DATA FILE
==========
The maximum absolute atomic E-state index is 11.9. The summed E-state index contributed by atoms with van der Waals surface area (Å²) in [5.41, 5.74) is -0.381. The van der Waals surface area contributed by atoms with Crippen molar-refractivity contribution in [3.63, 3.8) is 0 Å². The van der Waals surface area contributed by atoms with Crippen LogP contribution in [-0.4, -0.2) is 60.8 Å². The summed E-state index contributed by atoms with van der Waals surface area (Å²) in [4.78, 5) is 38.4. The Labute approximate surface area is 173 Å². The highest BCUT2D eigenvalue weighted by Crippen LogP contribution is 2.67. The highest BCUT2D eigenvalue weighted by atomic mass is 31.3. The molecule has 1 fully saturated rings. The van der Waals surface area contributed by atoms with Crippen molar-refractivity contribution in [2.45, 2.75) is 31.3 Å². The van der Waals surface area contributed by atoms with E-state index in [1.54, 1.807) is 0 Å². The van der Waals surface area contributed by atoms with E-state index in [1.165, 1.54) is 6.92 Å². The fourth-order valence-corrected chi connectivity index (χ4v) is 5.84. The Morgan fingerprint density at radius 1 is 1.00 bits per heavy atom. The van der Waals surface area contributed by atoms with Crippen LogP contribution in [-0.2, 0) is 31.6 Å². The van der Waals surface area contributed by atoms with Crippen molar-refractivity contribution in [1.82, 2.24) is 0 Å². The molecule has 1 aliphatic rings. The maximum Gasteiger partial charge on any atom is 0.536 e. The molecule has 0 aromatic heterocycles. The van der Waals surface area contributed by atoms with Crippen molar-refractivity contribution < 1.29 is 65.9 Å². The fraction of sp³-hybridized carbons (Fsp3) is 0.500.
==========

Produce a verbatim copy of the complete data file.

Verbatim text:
The maximum absolute atomic E-state index is 11.9. The summed E-state index contributed by atoms with van der Waals surface area (Å²) in [5.41, 5.74) is -0.381. The van der Waals surface area contributed by atoms with Crippen molar-refractivity contribution in [3.63, 3.8) is 0 Å². The van der Waals surface area contributed by atoms with Crippen LogP contribution in [-0.4, -0.2) is 60.8 Å². The summed E-state index contributed by atoms with van der Waals surface area (Å²) in [4.78, 5) is 38.4. The Labute approximate surface area is 173 Å². The highest BCUT2D eigenvalue weighted by Crippen LogP contribution is 2.67. The highest BCUT2D eigenvalue weighted by atomic mass is 31.3. The molecule has 1 fully saturated rings. The van der Waals surface area contributed by atoms with Crippen molar-refractivity contribution in [2.45, 2.75) is 31.3 Å². The van der Waals surface area contributed by atoms with E-state index in [1.54, 1.807) is 0 Å². The van der Waals surface area contributed by atoms with E-state index in [1.165, 1.54) is 6.92 Å². The fourth-order valence-corrected chi connectivity index (χ4v) is 5.84. The Morgan fingerprint density at radius 1 is 1.00 bits per heavy atom. The van der Waals surface area contributed by atoms with Crippen LogP contribution in [-0.2, 0) is 31.6 Å². The van der Waals surface area contributed by atoms with Crippen molar-refractivity contribution in [1.82, 2.24) is 0 Å². The molecule has 1 aliphatic rings. The maximum Gasteiger partial charge on any atom is 0.536 e. The molecule has 0 aromatic heterocycles. The van der Waals surface area contributed by atoms with Crippen molar-refractivity contribution < 1.29 is 65.9 Å². The fraction of sp³-hybridized carbons (Fsp3) is 0.500.